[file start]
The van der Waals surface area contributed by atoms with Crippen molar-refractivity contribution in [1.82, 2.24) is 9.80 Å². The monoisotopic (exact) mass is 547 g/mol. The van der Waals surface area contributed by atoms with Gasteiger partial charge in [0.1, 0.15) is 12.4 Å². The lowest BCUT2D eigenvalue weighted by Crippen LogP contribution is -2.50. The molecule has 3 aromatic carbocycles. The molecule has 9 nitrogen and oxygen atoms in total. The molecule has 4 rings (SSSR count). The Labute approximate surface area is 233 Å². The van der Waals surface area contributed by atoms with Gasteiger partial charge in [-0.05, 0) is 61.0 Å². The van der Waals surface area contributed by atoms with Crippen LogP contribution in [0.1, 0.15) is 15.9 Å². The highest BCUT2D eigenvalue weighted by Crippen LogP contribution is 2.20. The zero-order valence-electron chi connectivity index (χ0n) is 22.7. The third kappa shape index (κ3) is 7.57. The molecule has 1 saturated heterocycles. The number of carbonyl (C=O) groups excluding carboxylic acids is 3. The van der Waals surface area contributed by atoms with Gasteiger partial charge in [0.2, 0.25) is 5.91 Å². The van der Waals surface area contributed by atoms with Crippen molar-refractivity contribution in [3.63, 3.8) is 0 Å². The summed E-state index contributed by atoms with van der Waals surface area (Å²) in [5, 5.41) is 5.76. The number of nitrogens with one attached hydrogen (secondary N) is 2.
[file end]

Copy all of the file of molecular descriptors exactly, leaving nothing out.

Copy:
The van der Waals surface area contributed by atoms with Crippen molar-refractivity contribution in [1.82, 2.24) is 9.80 Å². The monoisotopic (exact) mass is 547 g/mol. The van der Waals surface area contributed by atoms with Gasteiger partial charge in [0.1, 0.15) is 12.4 Å². The lowest BCUT2D eigenvalue weighted by Crippen LogP contribution is -2.50. The molecule has 3 aromatic carbocycles. The molecule has 9 nitrogen and oxygen atoms in total. The molecule has 4 rings (SSSR count). The Labute approximate surface area is 233 Å². The van der Waals surface area contributed by atoms with Gasteiger partial charge in [-0.05, 0) is 61.0 Å². The van der Waals surface area contributed by atoms with Crippen LogP contribution in [0.1, 0.15) is 15.9 Å². The highest BCUT2D eigenvalue weighted by Crippen LogP contribution is 2.20. The zero-order valence-electron chi connectivity index (χ0n) is 22.7. The third kappa shape index (κ3) is 7.57. The molecule has 1 saturated heterocycles. The number of carbonyl (C=O) groups excluding carboxylic acids is 3. The van der Waals surface area contributed by atoms with Gasteiger partial charge in [0.2, 0.25) is 5.91 Å². The van der Waals surface area contributed by atoms with Crippen molar-refractivity contribution in [3.63, 3.8) is 0 Å². The summed E-state index contributed by atoms with van der Waals surface area (Å²) in [5, 5.41) is 5.76. The number of nitrogens with one attached hydrogen (secondary N) is 2.